So a cheap lens for your arsenal, and you can end up with sharp wide-open examples as much as you can find VERY soft versions! But they are a lovely lens in use, and make a decent portrait lens on film and digital given the 58mm focal length. Just DON'T pay a huge amount from a seller who tries to sell you one as 'rare' or 'sought after'!
Forum Member

Registered: June, 2014
Posts: 58

1 user found this helpful
Review Date: July 18, 2019 Recommended | Price: None indicated | Rating: 8 

Pros: beautiful rendering and bokeh, easy to focus, small, cheap!
Cons: poor contrast wide open, flare!
Sharpness: 8    Aberrations: 9    Bokeh: 9    Handling: 8    Value: 10    Camera Used: Samsung NX30, Pentax Z-1P   

I received this lens as a gift. The lens is in great optical and mechanical condition. On a cropped sensor it makes beautiful portraits and flower shots with impressionistic bokeh and pastel colours. Is it sharp? Surprisingly, yes! Wide open the centre of the frame is sharp enough for portraits and the corners become decent at F8. There aren't any chromatic aberrations to speak of.

Build quality seems pretty good, obviously my lens wasn't made at the year end The focusing ring is very smooth and rotates 270 degrees allowing for precise focusing. I like the two aperture rings. I set the clicked ring to F8 and adjust the aperture smoothly between F2 and F8 which covers most of my shooting needs.

The main drawback of this lens is poor coating and inner blackening. You don't want to shoot against the light with it the flare is hideous! A screw-on 49mm hood makes big difference.

I highly recommend Helios 44-2 for amateurs who want to step away from the kit zoom and try a manual prime lens without breaking the bank. It's fun to use and great for learning. Shooting Helios 44-2 is like driving a Lada: if you learn to do it you will have no problem driving any car

As Russian photographers say: "Among ten Nikkors there aren't two different ones, among ten Helios' there aren't two similar ones". Buying a Helios is always a lottery, but considering the ticket price, I think it's a lottery worth playing.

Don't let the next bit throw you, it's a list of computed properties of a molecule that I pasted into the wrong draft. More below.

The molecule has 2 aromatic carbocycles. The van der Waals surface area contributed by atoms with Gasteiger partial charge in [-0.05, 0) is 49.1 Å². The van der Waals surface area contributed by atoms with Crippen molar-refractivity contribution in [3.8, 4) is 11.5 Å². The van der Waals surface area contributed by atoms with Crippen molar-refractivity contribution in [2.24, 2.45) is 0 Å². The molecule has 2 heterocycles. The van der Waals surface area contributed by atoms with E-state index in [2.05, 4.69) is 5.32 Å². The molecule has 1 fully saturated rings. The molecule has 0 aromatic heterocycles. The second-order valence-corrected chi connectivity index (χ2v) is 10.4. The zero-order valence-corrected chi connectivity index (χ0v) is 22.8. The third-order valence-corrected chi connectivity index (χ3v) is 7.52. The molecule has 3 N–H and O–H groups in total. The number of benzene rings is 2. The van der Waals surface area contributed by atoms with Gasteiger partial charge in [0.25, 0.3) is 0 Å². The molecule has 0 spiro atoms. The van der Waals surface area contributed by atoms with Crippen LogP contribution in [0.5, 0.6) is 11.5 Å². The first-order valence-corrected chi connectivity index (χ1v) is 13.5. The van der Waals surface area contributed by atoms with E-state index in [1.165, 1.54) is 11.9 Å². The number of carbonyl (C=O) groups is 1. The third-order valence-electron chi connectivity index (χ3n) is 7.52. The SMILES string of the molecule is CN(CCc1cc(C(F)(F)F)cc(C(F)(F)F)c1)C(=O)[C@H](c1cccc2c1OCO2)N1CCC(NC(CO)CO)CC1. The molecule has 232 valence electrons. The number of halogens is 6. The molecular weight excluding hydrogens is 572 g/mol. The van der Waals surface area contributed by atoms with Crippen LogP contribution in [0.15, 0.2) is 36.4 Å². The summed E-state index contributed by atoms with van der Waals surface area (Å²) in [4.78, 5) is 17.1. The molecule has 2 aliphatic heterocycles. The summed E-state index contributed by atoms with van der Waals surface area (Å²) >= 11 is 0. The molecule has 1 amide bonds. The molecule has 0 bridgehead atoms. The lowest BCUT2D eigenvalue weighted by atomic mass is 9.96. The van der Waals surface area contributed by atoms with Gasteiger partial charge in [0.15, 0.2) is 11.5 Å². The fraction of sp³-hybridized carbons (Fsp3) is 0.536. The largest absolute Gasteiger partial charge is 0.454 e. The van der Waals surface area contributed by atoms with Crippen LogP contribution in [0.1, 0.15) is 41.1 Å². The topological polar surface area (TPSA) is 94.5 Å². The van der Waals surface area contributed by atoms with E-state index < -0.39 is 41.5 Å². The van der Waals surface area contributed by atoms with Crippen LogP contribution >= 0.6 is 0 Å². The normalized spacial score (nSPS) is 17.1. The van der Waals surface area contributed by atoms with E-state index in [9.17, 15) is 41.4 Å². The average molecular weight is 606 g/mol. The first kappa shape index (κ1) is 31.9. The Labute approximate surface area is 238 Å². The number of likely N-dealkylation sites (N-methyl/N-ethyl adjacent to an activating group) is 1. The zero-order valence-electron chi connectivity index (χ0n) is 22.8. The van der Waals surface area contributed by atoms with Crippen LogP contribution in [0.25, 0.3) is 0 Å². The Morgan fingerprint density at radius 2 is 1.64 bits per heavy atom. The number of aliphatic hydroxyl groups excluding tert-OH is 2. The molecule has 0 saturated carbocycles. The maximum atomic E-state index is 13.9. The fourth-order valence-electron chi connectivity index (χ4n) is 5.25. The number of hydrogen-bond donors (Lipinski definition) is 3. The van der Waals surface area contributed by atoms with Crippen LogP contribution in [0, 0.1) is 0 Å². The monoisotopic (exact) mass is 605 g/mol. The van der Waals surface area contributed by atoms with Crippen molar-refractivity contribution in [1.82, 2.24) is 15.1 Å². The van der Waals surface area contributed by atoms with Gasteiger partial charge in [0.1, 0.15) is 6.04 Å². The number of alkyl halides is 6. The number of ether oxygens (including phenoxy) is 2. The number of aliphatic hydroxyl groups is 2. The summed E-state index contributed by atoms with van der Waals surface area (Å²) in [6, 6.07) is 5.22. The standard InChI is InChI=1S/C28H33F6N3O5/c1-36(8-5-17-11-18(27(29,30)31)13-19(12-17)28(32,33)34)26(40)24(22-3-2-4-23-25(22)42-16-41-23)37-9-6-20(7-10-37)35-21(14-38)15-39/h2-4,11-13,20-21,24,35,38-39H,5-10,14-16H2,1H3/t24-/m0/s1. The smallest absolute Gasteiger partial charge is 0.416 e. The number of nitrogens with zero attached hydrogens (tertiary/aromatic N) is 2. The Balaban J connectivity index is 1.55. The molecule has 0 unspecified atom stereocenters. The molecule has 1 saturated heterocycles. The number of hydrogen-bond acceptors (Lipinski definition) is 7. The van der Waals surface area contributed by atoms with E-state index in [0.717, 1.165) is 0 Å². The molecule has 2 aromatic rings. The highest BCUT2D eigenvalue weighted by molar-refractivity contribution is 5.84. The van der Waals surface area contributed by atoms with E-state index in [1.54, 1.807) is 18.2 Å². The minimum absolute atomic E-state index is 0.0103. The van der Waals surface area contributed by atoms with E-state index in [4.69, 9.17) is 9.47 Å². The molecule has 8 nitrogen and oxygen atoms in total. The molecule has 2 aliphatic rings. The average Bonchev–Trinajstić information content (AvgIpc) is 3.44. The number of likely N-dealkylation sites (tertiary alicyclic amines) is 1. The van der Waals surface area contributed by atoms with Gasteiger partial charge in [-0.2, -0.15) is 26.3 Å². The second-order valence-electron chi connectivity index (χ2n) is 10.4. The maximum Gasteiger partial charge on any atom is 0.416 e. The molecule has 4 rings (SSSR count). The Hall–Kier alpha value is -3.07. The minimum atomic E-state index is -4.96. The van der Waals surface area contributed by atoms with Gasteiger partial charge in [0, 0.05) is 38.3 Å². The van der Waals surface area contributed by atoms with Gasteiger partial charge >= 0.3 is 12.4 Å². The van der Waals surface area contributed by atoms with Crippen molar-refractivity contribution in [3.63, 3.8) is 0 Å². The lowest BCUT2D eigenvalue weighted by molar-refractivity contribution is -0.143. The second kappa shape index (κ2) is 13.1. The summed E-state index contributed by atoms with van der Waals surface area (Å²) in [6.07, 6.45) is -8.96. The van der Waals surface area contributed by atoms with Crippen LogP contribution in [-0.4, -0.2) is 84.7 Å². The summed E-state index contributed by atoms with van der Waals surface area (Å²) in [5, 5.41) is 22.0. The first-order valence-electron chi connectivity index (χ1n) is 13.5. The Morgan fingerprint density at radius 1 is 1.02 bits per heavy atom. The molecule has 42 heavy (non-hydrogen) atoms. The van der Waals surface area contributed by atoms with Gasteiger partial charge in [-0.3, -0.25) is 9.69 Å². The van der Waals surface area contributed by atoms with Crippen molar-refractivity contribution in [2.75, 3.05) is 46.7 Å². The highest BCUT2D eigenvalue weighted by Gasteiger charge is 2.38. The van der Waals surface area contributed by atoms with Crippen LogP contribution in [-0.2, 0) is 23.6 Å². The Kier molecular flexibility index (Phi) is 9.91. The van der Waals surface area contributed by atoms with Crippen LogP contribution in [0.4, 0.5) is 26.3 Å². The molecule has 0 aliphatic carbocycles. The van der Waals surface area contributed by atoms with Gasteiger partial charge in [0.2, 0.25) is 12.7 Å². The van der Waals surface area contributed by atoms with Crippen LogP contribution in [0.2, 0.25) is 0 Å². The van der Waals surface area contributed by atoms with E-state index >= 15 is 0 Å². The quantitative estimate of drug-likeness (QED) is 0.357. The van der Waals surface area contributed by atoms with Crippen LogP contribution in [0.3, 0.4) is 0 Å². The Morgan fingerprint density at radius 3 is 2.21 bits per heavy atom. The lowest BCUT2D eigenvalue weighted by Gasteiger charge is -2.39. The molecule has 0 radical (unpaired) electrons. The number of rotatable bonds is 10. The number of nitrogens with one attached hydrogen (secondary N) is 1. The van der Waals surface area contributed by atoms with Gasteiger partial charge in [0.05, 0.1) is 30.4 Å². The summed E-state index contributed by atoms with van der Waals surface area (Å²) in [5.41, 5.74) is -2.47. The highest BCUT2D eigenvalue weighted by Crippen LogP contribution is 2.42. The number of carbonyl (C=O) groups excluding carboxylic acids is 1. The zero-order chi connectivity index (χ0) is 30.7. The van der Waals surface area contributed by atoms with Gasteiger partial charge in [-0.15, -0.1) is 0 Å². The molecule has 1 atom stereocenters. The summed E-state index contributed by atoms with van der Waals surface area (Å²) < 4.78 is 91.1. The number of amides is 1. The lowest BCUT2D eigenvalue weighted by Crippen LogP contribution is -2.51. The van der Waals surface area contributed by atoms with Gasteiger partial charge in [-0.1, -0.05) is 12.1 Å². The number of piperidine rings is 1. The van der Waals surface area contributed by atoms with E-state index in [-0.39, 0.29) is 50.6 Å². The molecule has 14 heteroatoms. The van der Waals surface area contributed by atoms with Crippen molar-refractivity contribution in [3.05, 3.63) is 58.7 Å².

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Pentax Z-1P, Kodak Gold 200

Registered: September, 2013
Location: Phoenix, AZ
Posts: 1,070
Review Date: March 29, 2019 Recommended | Price: $40.00 | Rating: 10 

Pros: Sharp, excellent bokeh, good low light abilities
Cons: Lower contrast and less resistance to flare as modern lenses
Sharpness: 10    Aberrations: 10    Bokeh: 10    Handling: 10    Value: 10    Camera Used: K-3   

For the $40 total I paid including the shipping from Russia, I have to say this is a 10/10 lens. I mean, I can easily spend more than this eating at a decent restaurant! My lens arrived in ok shape but was shipped in only an envelope with only a layer of bubble wrap around it. Definitely proof how tough these things are built to make it through that trip! It did have some oil on the aperture blades but this is a known issue of this lens and I knew it would when I bought it. I wish it had a little faster aperture but f2 really is good enough these days with how good camera tech is.

This lens is very sharp wide open in the center even on my high resolving K-3, and stopped down a little is sharp corner to corner. It seems at a wide open aperture it struggles to focus to infinity a bit, so stopping down is a must for landscapes. My Takumar 50mm f1.4 also struggled here, I think it more has to do with my off brand m42 to K mount adapter than anything else.

The Helios has very little purple fringing even shooting chrome objects in bright light. And the swirly bokeh you can get wide open is neat and my main reason for purchase, but the bokeh is also amazingly smooth the way it transitions at all apertures. You can tell this is really a Zeiss copycat lens when using it.